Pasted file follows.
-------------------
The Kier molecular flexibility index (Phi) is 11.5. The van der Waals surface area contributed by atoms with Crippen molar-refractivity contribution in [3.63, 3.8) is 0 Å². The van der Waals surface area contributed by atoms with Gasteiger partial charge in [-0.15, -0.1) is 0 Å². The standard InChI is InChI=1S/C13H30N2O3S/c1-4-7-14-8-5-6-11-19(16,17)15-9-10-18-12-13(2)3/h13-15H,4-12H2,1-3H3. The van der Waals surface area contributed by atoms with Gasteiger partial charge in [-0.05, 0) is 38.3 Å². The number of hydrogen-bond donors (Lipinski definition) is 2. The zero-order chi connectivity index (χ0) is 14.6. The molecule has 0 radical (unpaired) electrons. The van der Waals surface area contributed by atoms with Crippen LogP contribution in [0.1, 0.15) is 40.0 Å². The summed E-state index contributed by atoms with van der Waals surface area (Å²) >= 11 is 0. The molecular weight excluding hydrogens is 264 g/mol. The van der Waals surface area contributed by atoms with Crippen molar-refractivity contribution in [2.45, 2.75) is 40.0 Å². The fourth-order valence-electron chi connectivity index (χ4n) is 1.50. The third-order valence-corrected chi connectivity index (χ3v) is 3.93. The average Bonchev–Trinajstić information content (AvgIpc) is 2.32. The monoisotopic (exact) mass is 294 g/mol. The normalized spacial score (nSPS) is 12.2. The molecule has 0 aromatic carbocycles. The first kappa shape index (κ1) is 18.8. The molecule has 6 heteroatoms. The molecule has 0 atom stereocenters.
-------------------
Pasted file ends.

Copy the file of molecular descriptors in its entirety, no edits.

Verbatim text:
The Kier molecular flexibility index (Phi) is 11.5. The van der Waals surface area contributed by atoms with Crippen molar-refractivity contribution in [3.63, 3.8) is 0 Å². The van der Waals surface area contributed by atoms with Gasteiger partial charge in [-0.15, -0.1) is 0 Å². The standard InChI is InChI=1S/C13H30N2O3S/c1-4-7-14-8-5-6-11-19(16,17)15-9-10-18-12-13(2)3/h13-15H,4-12H2,1-3H3. The van der Waals surface area contributed by atoms with Gasteiger partial charge in [-0.05, 0) is 38.3 Å². The number of hydrogen-bond donors (Lipinski definition) is 2. The zero-order chi connectivity index (χ0) is 14.6. The molecule has 0 radical (unpaired) electrons. The van der Waals surface area contributed by atoms with Crippen LogP contribution in [0.1, 0.15) is 40.0 Å². The summed E-state index contributed by atoms with van der Waals surface area (Å²) >= 11 is 0. The molecular weight excluding hydrogens is 264 g/mol. The van der Waals surface area contributed by atoms with Crippen molar-refractivity contribution in [2.45, 2.75) is 40.0 Å². The fourth-order valence-electron chi connectivity index (χ4n) is 1.50. The third-order valence-corrected chi connectivity index (χ3v) is 3.93. The average Bonchev–Trinajstić information content (AvgIpc) is 2.32. The monoisotopic (exact) mass is 294 g/mol. The normalized spacial score (nSPS) is 12.2. The molecule has 0 aromatic carbocycles. The first kappa shape index (κ1) is 18.8. The molecule has 6 heteroatoms. The molecule has 0 atom stereocenters.